Now having practiced event storming for a couple of years , we realized that incremental notation is key. If you get stuck on creating a color coordinated combination of aggregates, commands and events , read models, UI, data and policies it can pigeon hole and restrict the domain model and lead to a tunnel effect. Domain Events are front and center for event storming, everything else is secondary and needs to be added incrementally.  The gap from event storming a system to an actual backlog of stories is HUGE. If you follow the textbook definitions of event storming you end up an event sourced CQRS system which most developers struggle to implement and maintain. A mistake i have lived with. There are multiple forms of event driven architecture and choreography what-is-event-driven. We want to start with the easier incantations and then graduate to the top level of a full blown event sourced system.

This led to the  SWIFT method that leverages a technique called Boris that uses graph theory to model the relationships between the capabilities in a system. This process generates information about how the system "wants to be designed" and attempts to avoid pitfalls such as premature solutioning. At the end of a Boris Exercise, Services, APIs, Data and Event Choreography and a backlog of work starts becoming obvious.

After Boris it is critical to run multiple modeling exercises and then determine MVPs for the vertical flows. In order to determine the right MVPs for your system you have to consider thin vertical end to end slices where these domains interact with one another. You have to prioritize the thin slices based on technical effort, risk and business value. The slices encompass a sub  section of events . The MVPs map a path from strangling the monolith and leveraging tactical patterns to interact with the new domains and services. There are multiple techniques that can be applied here including domain story telling and user story impact mapping.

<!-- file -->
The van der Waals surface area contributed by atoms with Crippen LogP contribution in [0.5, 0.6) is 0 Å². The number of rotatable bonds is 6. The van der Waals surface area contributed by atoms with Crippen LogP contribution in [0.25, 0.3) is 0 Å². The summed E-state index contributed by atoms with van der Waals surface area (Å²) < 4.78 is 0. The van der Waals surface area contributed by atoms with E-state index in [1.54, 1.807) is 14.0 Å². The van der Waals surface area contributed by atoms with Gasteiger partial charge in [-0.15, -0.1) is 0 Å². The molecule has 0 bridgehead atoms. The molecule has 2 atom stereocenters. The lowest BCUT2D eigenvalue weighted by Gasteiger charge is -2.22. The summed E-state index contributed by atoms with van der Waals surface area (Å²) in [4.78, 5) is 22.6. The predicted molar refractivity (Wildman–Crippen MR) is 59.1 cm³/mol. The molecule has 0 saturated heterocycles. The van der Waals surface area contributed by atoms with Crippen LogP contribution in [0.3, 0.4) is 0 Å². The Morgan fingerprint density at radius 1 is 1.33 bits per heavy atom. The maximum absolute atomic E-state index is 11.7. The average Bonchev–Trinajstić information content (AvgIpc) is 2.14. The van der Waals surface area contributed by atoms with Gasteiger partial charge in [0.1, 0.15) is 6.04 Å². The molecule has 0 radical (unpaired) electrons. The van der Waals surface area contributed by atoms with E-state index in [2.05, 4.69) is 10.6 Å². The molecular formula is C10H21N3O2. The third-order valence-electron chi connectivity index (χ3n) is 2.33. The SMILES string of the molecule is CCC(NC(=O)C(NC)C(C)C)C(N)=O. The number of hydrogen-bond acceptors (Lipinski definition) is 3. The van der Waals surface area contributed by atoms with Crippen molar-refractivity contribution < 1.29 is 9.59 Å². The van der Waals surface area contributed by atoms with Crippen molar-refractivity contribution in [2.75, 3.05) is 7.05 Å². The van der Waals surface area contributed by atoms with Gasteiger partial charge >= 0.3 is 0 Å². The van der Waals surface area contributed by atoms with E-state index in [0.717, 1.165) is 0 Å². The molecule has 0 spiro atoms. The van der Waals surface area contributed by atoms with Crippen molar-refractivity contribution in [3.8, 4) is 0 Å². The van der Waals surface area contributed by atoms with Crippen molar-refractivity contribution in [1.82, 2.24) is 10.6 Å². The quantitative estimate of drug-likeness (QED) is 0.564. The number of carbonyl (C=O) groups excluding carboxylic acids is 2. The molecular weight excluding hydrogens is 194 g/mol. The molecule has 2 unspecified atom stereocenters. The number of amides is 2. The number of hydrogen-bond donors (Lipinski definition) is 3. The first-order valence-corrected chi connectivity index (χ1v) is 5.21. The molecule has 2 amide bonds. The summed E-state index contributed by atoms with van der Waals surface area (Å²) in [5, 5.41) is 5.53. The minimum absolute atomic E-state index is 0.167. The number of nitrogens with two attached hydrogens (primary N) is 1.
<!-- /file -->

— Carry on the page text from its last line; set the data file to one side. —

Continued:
Vertical slices are identified by choosing short, domain event flows in the core domain and defining the architectural components required to produce those events. Slice by slice, translate the domain model into microservices that use APIs, message queues, etc., that will run on the platform. Finally, a set of user stories is defined and mapped to releases or MVP.

After performing the mapping of user stories that realize the tactical patterns to MVPs, we now have a concrete backlog that developers can start with and iterate on.

Here is the full sequence of steps that help with decomposing a monolith:
1. Define Objectives and Key Results (OKR) for the app modernization effort.
2. Event storm the application and identify bounded contexts.
3. Pick several short domain event flows in the core domain that constitute a vertical slice.
4. Create Boris diagrams that define the relationships between the domains for an end to end slice
5. Perform SNAP analysis to score the effort and define data, API and messaging interfaces
6. Create a backlog of prioritize user stories tied back to OKR.
7. Impact Map user stories to MVP or releases.

At this point the benefits and promises of DDD become real and the theory of DDD laid out by Eric Evans becomes a pragmatic living software system.

Happy Modeling.
Rohit Kelapure